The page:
James Mitchell looks at how the referendum has captured the attention of voters on social media and at public events across the country, asking whether this might indicate an increase in civic engagement beyond the referendum.
Almost every public policy has unforeseen, even unforeseeable consequences. And so too with the Scottish referendum. The expectation amongst most commentators was that the referendum would be a raucous affair in which positions were adopted in classic British adversarial manner. And so it has proved to be. The heat generated is criticised by commentators who themselves thrive on and contribute to the over-simplification of issues.
Much is made of the blogosphere and twitterati where commentary is shrill and often angry. The oddest aspect of this is that much of what previously would have been ignored is widely reported. The equivalent of letters to the editors of the press, written in proverbial green ink, now get coverage by virtue of appearing in social media. The shriller, more extreme and ourageous the greater the chance of making it into the ‘mainstream’ media. That does not mean that all social media is hopelessly biased, ill-informed and angry. Much that is informed, intelligent and thoughtful but this rarely gets much coverage in the ‘mainstream media’.
But get away from the mainstream media, social media and the Holyrood Village – and this village is less a geographic place than a mindset – and a very different set of debates have been happening. Note the plural – there have been debates, not one debate. Across Scotland, public meetings have been attracting large turnouts and reports – unquantified and under-researched (though there are efforts to address this)– of what amounts to a democratic renewal. Early reports that village halls were packed seemed unlikely exaggerations but have proved accurate. These have not been limited to events in which a well-known name was speaking. Additionally, may groups and interests have insinuated themselves into the debates successfully – none more so than the Our Islands Our Futures campaign – and raised issues that have found a place in the debate on Scotland’s future. It has taken some time for many commentators to become aware of these developments, which may tell us much about the nature of the Holyrood Village.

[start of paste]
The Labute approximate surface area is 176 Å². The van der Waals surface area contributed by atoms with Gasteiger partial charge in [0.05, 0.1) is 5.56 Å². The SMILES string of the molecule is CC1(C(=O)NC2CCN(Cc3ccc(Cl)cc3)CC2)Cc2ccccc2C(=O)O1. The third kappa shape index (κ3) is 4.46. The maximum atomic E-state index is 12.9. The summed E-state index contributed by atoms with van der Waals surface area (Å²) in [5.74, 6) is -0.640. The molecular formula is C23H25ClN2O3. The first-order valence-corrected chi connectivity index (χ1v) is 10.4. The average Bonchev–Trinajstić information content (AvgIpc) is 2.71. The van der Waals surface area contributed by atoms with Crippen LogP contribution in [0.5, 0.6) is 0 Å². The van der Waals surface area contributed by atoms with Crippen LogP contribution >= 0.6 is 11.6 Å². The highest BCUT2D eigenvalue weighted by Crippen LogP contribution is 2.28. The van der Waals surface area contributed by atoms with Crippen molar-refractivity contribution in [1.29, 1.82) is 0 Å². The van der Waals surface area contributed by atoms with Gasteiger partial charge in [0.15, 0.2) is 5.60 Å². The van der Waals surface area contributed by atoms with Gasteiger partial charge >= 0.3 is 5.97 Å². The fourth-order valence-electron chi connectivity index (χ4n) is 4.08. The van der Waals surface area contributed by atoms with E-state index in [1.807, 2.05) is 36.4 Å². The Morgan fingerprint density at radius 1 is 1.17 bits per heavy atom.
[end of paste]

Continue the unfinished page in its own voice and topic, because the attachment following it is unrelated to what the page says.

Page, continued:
Indeed, the impression that is given (or hypothesis worth testing, if expressed in social science terms, based on unsystematic but reasonably extensive observation) is that the meetings tend to follow very different formats depending on who is speaking. Big name events follow a fairly familiar format and structure. A warm up act or two is followed by the main act, with a heavy emphasis on attacking opponents – though this does vary with each campaign group. Little is said that is truly new or unexpected though very recent developments are invariably incorporated into speeches. There is a conscious effort – sometimes all to obviously conscious – to stick to a ‘narrative’. A selected group of statistics are preferred by advocates and opponents of independence. Some experienced politicians can still make attendance at public meetings worthwhile but after you have seen one, many others just seem the same.
But a very different experience awaits those attending community meetings, whether organised locally by a campaign group or sponsored by some independent group. Speakers are not always polished performers but are all the better for it. Speeches do not follow a set pattern, sometimes no discernible pattern at all. Whether by design or otherwise, there appears little limit to the issues raised by speakers and certainly by audiences. The referendum question is often lost sight of for periods though questions and discussions always come back round to it.
Of course, it is difficult to know who is attending these meetings. It is occasionally contended – though a contention without evidence – that this is just the politically active or already aligned public. The limited evidence suggests that this varies significantly. But there is no doubt that there are far more people attending public meetings than normally do so – if these are politically active then the activist base has become more active. This still constitutes a very small part of the electorate but we may reasonably surmise that this reflects a wider phenomenon of increased political engagement. There is at least reason to investigate the extent to which more people have become more engaged and the extent of this.
But what does this all amount to? Could this civic engagement, this democratic renewal come to a juddering halt once the result is declared? Is it possible that lessons might be learned in a polity that has worried over turnout in elections and civic engagement? Is it possible that this constitutional moment might be captured, might even prove to be more significant than the results of the referendum itself?
James Mitchell will be signing his latest book "The Scottish Question" at The Independence Referendum: Two Historical Perspectives this Thursday.